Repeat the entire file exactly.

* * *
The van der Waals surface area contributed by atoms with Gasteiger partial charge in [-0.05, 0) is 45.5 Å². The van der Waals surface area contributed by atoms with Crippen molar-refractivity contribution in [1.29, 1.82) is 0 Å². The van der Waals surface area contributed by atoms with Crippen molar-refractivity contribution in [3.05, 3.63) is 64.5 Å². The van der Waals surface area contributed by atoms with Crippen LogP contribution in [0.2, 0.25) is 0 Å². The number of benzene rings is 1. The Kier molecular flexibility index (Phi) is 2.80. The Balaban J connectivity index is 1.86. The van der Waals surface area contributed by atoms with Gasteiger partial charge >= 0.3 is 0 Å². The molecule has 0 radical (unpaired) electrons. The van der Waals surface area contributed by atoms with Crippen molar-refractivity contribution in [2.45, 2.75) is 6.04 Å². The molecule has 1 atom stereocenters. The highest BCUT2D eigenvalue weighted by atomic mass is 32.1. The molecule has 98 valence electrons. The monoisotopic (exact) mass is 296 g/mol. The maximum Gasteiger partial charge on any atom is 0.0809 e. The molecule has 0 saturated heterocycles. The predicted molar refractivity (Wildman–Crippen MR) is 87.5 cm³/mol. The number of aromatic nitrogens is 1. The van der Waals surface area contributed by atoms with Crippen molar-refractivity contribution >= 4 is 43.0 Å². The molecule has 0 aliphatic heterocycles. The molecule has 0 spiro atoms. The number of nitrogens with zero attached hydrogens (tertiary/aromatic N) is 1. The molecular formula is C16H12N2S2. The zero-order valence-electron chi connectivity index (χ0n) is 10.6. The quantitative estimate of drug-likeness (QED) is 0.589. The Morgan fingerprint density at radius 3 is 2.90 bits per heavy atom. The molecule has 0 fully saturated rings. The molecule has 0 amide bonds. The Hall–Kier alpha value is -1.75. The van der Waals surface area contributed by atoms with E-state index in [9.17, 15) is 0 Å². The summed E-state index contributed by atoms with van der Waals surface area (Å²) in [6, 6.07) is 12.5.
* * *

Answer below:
The van der Waals surface area contributed by atoms with Gasteiger partial charge in [-0.05, 0) is 45.5 Å². The van der Waals surface area contributed by atoms with Crippen molar-refractivity contribution in [1.29, 1.82) is 0 Å². The van der Waals surface area contributed by atoms with Crippen molar-refractivity contribution in [3.05, 3.63) is 64.5 Å². The van der Waals surface area contributed by atoms with Crippen LogP contribution in [0.2, 0.25) is 0 Å². The number of benzene rings is 1. The Kier molecular flexibility index (Phi) is 2.80. The Balaban J connectivity index is 1.86. The van der Waals surface area contributed by atoms with Gasteiger partial charge >= 0.3 is 0 Å². The molecule has 0 radical (unpaired) electrons. The van der Waals surface area contributed by atoms with Crippen molar-refractivity contribution in [2.45, 2.75) is 6.04 Å². The molecule has 1 atom stereocenters. The highest BCUT2D eigenvalue weighted by atomic mass is 32.1. The molecule has 98 valence electrons. The monoisotopic (exact) mass is 296 g/mol. The maximum Gasteiger partial charge on any atom is 0.0809 e. The molecule has 0 saturated heterocycles. The predicted molar refractivity (Wildman–Crippen MR) is 87.5 cm³/mol. The number of aromatic nitrogens is 1. The van der Waals surface area contributed by atoms with Crippen molar-refractivity contribution >= 4 is 43.0 Å². The molecule has 0 aliphatic heterocycles. The molecule has 0 spiro atoms. The number of nitrogens with zero attached hydrogens (tertiary/aromatic N) is 1. The molecular formula is C16H12N2S2. The zero-order valence-electron chi connectivity index (χ0n) is 10.6. The quantitative estimate of drug-likeness (QED) is 0.589. The Morgan fingerprint density at radius 3 is 2.90 bits per heavy atom. The molecule has 0 fully saturated rings. The molecule has 0 amide bonds. The Hall–Kier alpha value is -1.75. The van der Waals surface area contributed by atoms with E-state index in [9.17, 15) is 0 Å². The summed E-state index contributed by atoms with van der Waals surface area (Å²) in [6, 6.07) is 12.5.